Guys, this is the famous, 300B-based, gigantic overkill, wallet-squashing, hell of a tube amp from WooAudio. Yep, the grand daddy of headphone amplifiers. As I’m listening to the Beyerdynamic T1 and the Sennheiser HD800 from this amp, I become convinced that those German flagships should be paired with amplifiers that cost 4x the price of the headphones.
A friend of mine stopped by with his brother to audition the Woo Audio WA5. I asked him, “Are you sure you want to do this?”. Cause once you go for a listen, there is no going back. Of course, headphone enthusiasts are usually suckers for wallet squashing amplifiers like the one I have right here.
This particular build
The WA5 is equipped with the 300B power tube and the 6SN7 input tube. No mistake there, both the 6SN7 and the 300B being the usual favorite tubes for big flagship amplifiers. The rectifier of choice is the 5U4G, a long time favorite rectifier tube with WooAudio (also used in the WA22, WA6SE, WA6 and the $10,000 WA-234 Monoblock!).
This particular build is the full out speaker amplifier version with $1,100 worth of premium capacitors upgrade that include Blackgates, V-Cap, and Jensen capacitors (yes, $1,100 for the capacitors!). The tubes are upgraded to include the Sophia Princess Carbon Plate 300B, Sylvania 6SN7 GTB NOS, RCA VT231 Smoke Glass NOS, and finished with the Emission Labs 274B Mesh Plate. At the current state, I think the number is close to $6,000. Yes, four times the price of the Sennheiser HD800. No wonder it sounds so good.
Sound and sound comparisons
Woo amps have always been dynamic and clear sounding tube amps. Lively sound with clear yet smooth treble and bass impact, this is not the typical mellow-slow tube amps. I think the WA5 is even faster in transients than the Zana Deux amplifier, though the presentation of the Woo is more neutral unlike the forward sounding Zana. This is also not a lush, bottom heavy amp like say the Manley 300B, or a midrange and vocal centric amplifier like the Minute 45 (a variant of the Minute 300B, but built for the 45 tube). When I was building the AMB Labs Beta22, I keep on hearing the phrase “wire with gain” used to describe the Beta22. They were wrong. The WA5 is the true “wire with gain” amp on my book. Superbly done, clean sound with zero grain anywhere, evian water like clarity. You better have a good source on your back because otherwise the WA5 will tell you that your source sucks.
By now I am convinced that high end tube amps that costs upwards of $2,000 have the best treble, midrange clarity, overall soundscape, acoustic details, ambiance, and even bass transparency. What you won’t get with a tube amp is the kickin’ bass, though the big amps like this WA5 does pretty good, but it simply won’t kick you like a good solid state would. At the end, I think the trade off is worth it. Take this WA5 for instance. You’re not going to get this sound anywhere else. Well, perhaps the more affordable WA6 can show you the tip of the iceberg on the WA5’s sound because the sound character is quite on the same line (clean, transparent, smooth, dynamic). Good thing that you can get the WA5 for as low as $2,500 (the LE – the headphone only version), and yes, you should be fine with the stock tubes that Woo Audio shipped with it.
I am a man with an ear for a colored sound, and I think the Sennheiser HD650 makes a better music than the bigger brother, the HD800 on this WA5 amplifier (what’s the headphone-amplifier price ratio now? 12X? $450 HD650 with a $6,000 amp? I need a calculator). And in the case of the Beyerdynamic T1, although the HD800 scales up very well with the Woo Audio 5, I also find that the T1 makes for a better pairing with the WA5 than the HD800 is (HD800 owners should go for the Manley Neo-Classic 300B or the Apex Peak).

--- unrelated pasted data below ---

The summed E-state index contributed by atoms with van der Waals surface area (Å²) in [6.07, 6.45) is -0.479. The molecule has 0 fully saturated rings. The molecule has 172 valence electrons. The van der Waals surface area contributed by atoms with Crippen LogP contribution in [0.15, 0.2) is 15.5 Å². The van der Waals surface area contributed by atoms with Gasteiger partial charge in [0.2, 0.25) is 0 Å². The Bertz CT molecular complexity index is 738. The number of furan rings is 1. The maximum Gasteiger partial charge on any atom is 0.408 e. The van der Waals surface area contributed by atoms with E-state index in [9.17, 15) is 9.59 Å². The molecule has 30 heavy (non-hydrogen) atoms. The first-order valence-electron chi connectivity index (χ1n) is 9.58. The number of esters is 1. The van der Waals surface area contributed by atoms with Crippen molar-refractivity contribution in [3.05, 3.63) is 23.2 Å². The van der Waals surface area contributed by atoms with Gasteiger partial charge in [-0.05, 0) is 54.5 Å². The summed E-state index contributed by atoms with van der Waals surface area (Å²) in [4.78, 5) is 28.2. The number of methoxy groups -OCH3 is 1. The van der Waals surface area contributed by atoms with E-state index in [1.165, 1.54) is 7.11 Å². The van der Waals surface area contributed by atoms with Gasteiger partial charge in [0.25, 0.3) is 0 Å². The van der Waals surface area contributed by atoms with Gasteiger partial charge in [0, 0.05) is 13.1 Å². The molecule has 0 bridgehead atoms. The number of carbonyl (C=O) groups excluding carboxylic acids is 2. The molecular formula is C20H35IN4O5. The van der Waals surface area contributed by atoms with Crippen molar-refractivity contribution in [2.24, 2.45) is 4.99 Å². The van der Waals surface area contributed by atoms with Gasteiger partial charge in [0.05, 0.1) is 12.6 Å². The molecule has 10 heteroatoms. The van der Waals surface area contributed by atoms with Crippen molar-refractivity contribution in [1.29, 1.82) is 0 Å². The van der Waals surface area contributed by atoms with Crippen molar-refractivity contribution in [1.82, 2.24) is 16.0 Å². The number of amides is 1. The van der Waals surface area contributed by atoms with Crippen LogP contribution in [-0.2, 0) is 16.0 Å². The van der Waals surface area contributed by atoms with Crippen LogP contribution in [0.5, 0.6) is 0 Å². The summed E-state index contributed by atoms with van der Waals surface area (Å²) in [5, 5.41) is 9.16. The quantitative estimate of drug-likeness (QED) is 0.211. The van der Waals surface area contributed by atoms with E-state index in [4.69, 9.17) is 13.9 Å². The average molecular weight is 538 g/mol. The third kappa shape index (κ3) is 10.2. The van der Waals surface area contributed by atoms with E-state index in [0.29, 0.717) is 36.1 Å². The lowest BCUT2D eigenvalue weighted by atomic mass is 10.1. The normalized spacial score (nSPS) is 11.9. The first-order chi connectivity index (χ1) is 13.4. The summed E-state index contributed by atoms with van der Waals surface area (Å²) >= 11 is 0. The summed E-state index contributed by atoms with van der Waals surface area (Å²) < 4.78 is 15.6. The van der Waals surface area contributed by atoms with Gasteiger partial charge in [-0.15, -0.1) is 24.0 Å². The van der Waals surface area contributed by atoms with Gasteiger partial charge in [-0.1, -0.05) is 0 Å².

I wasn’t so thrilled about the pairing with orthodynamics headphones. Since the WA5 comes with the mighty 4-pin XLR output, I decided to plug in the Hifiman HE-6 headphone to it, only to find myself with this huge “Whaattttt? Where did that $6,000 go?”. And although I didn’t have the chance to listen to the LCD-2, the owner of this amp said that the LCD-2 is a bad pairing with the WA5 — which makes it a total of four high end tube amps that don’t work well with the orthodynamics (Manley 300B, Minute 45, Zana Deux, and this WA5).
Day to Day Use
The biggest challenge to using the WA5 is finding a big enough (and sturdy enough) space to put it. After that’s taken care of, using it day to day is quite trouble free. The amplifier doesn’t run as hot as say the Zana Deux, nor does it need the 30 minutes warm up the Zana needs to sound best.
I have two complaints though: One, while the power and volume knobs are totally smooth, the smaller knobs for input and output switching is very stiff and feels a bit rough when turned. Second, the amplifier needs to be switched off when changing the output from headphone to speaker (and the other way around). Of course, like all tube amps, you need to be careful when handling the tubes since they are made from very thin glass, after all. However, the gigantic size of the tubes used on this amplifier requires you to be even more careful, and it’s probably best to place them far from your kids.
At the multi thousand dollars price bracket, there is no bad amplifiers. Likewise the WooAudio WA5. The gargantuan figure, the four tubes sized bigger than my Canon camcorder, and the zero grain, wire with gain sound is bound to be a crowd favorite for many many years to come.
Thanks to Yobbie for the WA5 loaner, and to WooAudio for building this piece of awesomeness.
Gear used for review
CEC TL51XZ, Audio-Gd Ref7.1, Empirical Audio OffRamp Turbo, WooAudio WA5, Beyerdynamic T1, Sennheiser HD800, Hifiman HE-6, Hifiman HM-801, MacBook Air.